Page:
As part of the series on the 1980s, here are five items related to Italian cycling.
Italy enjoyed a vibrant cycling scene in the 1980s but it was often confined to the Italian peninsula, teams did not venture abroad as much as they do today. A lot of strong Italian riders therefore didn’t make their mark on the wider calendar. Not to say they never ventured abroad – see below – but that they didn’t get the results they deserved. For example Moreno Argentin was one of the best riders of the 1980s, picking off one day triumphs – four wins in Liège-Bastogne-Liège – and taking hilly stages in the Giro but he didn’t ride the Tour de France until 1990 when he duly won a stage.
2. Francesco Moser
Like the French, the Italians have a global image of style which doesn’t quite stand up you visit the country. But Moser rhymes with style, maybe you won’t find a better looking rider. No, this isn’t a man-love moment: I’m talking about his supreme position on the bike and the fluid pedal stroke. Moser’s aero position was part of his arsenal, no more so when he broke the hour record and used a special bike along the way.
Very much the Fabian Cancellara of his day, he was happiest in the classics but enjoyed the Grand Tours, especially when Giro organisers designed a flatter route for him in 1984 – although Fignon was leading until, the Parisian alledges, TV helicopters were used to blow Moser to a home victory. Once nicknamed “the Sheriff”, today he runs a vineyard and a bike brand and had a brief comeback in the mid-1990s to break the hour record, under the supervision of Franceso Conconi, a sports scientist and known preparatore.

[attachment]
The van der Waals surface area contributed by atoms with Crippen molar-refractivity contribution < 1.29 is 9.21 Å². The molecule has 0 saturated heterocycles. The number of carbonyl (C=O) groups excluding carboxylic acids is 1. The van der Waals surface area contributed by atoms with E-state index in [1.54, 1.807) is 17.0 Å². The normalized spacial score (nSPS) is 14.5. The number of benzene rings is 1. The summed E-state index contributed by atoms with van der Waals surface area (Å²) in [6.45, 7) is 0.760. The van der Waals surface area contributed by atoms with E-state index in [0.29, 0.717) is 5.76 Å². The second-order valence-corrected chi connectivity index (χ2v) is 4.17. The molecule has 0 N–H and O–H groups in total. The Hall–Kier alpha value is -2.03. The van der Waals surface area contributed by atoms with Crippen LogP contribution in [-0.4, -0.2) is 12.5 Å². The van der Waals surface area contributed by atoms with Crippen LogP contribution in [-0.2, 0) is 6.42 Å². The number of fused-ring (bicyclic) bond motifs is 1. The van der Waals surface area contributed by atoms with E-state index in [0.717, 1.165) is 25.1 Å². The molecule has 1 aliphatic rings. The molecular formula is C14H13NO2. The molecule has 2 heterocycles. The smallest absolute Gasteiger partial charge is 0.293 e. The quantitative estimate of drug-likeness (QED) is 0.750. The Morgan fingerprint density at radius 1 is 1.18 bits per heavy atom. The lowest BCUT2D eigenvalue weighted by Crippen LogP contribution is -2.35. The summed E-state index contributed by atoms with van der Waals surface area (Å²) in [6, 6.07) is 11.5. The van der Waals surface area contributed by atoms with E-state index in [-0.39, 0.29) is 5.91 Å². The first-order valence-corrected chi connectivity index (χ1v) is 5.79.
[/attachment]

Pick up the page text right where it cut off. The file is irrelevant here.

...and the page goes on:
3. The Circus
The Giro d’Italia stared to become a circus show during this decade. Blessed with fantastic stages, the race organisers couldn’t help but add a few gimmicks to drive up TV ratings. So we had several split stages – two stages per day – as well as a downhill time trial which offered more spectacle than sport.
Having written about Italian insularity, here’s a counter-point: we saw the arrival of new nations into the sport. If the likes of Stephen Roche, Phil Anderson, Sean Kelly and Robert Millar had already made a name for themselves in France, they solidified this reputation in Italy. In 1984 American Andy Hampsten won a mountain stage in the Giro d’Italia and by 1987 the Giro was won by Irishman Roche and Hampsten followed this up with a win in 1988.
5. World Champions
One race travelling for was the World Championships. Held at the end of August back then, the Italians were on the podium eight times in the decade with Guiseppe Saronni, Moreno Argentin and Maurizio Fondriest all winning the rainbow jersey.
The Milan-based frame manufacturer was at the top of its game in this decade. With special star-shaped tubing and precise lugs, a Colnago frame always stood out. The paintwork was especially remarkable in an age when you could usually order frame in a one colours, for example a red frame or a blue one, albeit with molto chrome. But Colnago offered airbrushed finishes.
Today’s cyclists are offered a plethora of high end frames and no single name stands out, in the 1980s there was Colnago and there was the rest. The 1990s saw the C40 frame, well ahead of its time but the family business has struggled ever since, still turning out wonderful frames but against much fiercer competition.
This is part of a recurring series of things that marked cycling in the 1980s. The other entries are:
It Was Acceptable in the 80’s – Part I
It Was Acceptable in the 80’s – Part II
It Was Acceptable in the 80’s – Part III
It Was Acceptable in the 80’s – Part IV
It Was Acceptable in the 80’s – Part V
It Was Acceptable in the 80’s – Part VI
It Was Acceptable in the 80’s – Part VII
It Was Acceptable in the 80’s – Part VIII
It Was Acceptable in the 80’s – Part IX
It Was Acceptable in the 80’s – Part X